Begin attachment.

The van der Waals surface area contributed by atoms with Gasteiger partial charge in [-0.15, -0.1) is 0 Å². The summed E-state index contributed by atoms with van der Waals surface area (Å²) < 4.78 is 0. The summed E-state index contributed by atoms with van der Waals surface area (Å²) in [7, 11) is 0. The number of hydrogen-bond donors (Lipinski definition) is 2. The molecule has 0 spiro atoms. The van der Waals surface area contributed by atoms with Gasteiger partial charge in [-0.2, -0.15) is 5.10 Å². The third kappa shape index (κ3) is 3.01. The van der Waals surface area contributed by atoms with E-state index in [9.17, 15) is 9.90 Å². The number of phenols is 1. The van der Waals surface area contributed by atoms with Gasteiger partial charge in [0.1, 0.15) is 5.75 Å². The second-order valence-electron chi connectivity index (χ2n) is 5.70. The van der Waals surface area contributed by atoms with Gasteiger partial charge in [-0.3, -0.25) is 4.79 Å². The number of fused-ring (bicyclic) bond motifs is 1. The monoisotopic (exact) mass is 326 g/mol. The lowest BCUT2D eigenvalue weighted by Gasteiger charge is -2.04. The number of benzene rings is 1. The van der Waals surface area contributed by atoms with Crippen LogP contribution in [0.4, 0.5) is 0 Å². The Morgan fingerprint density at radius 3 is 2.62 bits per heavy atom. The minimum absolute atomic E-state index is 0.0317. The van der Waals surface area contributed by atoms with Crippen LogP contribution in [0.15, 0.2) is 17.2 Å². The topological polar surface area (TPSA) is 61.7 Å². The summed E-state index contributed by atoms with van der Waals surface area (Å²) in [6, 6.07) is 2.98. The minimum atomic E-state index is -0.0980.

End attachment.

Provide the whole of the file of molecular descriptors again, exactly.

The van der Waals surface area contributed by atoms with Gasteiger partial charge in [-0.15, -0.1) is 0 Å². The summed E-state index contributed by atoms with van der Waals surface area (Å²) < 4.78 is 0. The summed E-state index contributed by atoms with van der Waals surface area (Å²) in [7, 11) is 0. The number of hydrogen-bond donors (Lipinski definition) is 2. The molecule has 0 spiro atoms. The van der Waals surface area contributed by atoms with Gasteiger partial charge in [-0.2, -0.15) is 5.10 Å². The third kappa shape index (κ3) is 3.01. The van der Waals surface area contributed by atoms with E-state index in [9.17, 15) is 9.90 Å². The number of phenols is 1. The van der Waals surface area contributed by atoms with Gasteiger partial charge in [0.1, 0.15) is 5.75 Å². The second-order valence-electron chi connectivity index (χ2n) is 5.70. The van der Waals surface area contributed by atoms with Gasteiger partial charge in [-0.3, -0.25) is 4.79 Å². The number of fused-ring (bicyclic) bond motifs is 1. The monoisotopic (exact) mass is 326 g/mol. The lowest BCUT2D eigenvalue weighted by Gasteiger charge is -2.04. The number of benzene rings is 1. The van der Waals surface area contributed by atoms with Crippen LogP contribution in [0.4, 0.5) is 0 Å². The Morgan fingerprint density at radius 3 is 2.62 bits per heavy atom. The minimum absolute atomic E-state index is 0.0317. The van der Waals surface area contributed by atoms with Crippen LogP contribution in [0.15, 0.2) is 17.2 Å². The topological polar surface area (TPSA) is 61.7 Å². The summed E-state index contributed by atoms with van der Waals surface area (Å²) in [6, 6.07) is 2.98. The minimum atomic E-state index is -0.0980.